Document Type

Contribution to Book

Language

eng

Format of Original

22 p.

Publication Date

2009

Publisher

Oxford University Press

Source Publication

The Oxford Handbook of the Philosophy of Economic Science

Source ISSN

9780195189254

Original Item ID

doi: 10.1093/oxfordhb/9780195189254.001.0001

Abstract

This article characterizes the Homo economicus conception in terms of three linked properties that are central to it as an atomist conception. On the standard view, individuals: have exogenous preferences; interact only (or almost only) in an indirect manner with one another through the price mechanism; and are unaffected in these two respects by the aggregate effects of their interaction with one another. The new research programs differ in how objectionable they find each of these properties, as befits their different commitments to synchronic or diachronic forms of explanation. Furthermore, this article reviews the role of synchronic and diachronic types of explanations in the possible emergence of a new general research program, discusses embedded individual microfoundations for that general program, and closes with speculations regarding the role of thinking about individuals in a future synthesis of the new research programs.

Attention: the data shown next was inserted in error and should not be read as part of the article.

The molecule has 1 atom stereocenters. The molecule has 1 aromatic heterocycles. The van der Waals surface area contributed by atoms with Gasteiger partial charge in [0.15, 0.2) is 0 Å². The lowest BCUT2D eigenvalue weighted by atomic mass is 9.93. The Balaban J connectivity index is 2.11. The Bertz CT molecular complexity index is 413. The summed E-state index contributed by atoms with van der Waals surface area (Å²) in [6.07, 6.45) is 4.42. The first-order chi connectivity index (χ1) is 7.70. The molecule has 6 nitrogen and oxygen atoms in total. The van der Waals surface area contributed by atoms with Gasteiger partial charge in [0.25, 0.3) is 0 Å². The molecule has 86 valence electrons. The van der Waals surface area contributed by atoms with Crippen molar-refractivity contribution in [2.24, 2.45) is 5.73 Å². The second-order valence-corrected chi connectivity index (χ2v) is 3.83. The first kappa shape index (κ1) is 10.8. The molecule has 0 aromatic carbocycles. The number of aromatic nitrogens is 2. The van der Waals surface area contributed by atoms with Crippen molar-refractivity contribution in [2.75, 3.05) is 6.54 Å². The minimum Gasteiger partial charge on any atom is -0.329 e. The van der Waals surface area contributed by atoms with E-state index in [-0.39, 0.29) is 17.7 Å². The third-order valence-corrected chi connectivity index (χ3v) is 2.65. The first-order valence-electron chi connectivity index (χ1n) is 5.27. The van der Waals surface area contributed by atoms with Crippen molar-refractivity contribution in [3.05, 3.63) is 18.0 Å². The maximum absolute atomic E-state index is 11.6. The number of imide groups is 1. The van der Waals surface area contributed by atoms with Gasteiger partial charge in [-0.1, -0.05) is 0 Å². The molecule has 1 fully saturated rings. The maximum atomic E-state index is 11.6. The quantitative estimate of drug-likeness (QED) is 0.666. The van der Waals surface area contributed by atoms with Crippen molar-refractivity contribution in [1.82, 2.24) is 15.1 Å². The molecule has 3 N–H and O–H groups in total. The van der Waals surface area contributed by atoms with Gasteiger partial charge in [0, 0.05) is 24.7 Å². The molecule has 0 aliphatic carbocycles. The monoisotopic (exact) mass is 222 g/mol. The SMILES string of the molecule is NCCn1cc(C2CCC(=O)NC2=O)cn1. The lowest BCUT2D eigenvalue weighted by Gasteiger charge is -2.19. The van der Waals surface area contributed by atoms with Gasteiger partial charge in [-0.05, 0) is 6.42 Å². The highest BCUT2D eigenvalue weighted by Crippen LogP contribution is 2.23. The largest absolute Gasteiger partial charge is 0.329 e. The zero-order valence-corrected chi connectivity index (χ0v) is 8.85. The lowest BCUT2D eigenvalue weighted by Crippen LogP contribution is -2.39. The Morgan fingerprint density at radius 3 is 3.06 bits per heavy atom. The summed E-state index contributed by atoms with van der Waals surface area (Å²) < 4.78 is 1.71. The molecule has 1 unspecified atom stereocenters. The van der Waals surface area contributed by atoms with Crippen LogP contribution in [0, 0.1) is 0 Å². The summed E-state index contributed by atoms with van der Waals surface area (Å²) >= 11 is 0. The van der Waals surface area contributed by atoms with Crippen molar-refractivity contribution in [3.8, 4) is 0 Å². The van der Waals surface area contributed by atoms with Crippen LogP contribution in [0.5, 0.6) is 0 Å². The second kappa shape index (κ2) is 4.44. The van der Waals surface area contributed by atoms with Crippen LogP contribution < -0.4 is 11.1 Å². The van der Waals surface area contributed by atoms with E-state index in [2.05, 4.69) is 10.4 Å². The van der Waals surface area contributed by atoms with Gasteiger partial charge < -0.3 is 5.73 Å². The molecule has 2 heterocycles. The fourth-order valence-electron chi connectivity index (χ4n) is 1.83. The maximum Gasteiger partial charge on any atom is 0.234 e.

Comments

Published version. "Competing Conceptions of the Individual in Recent Economics," in The Oxford Handbook of the Philosophy of Economic Science. Eds. Don Ross and Harold Kincaid. Oxford, NY: Oxford University Press, 2009: 223-244. DOI. © Oxford University Press 2009. Used with permission.

Included in

Economics Commons

Share

COinS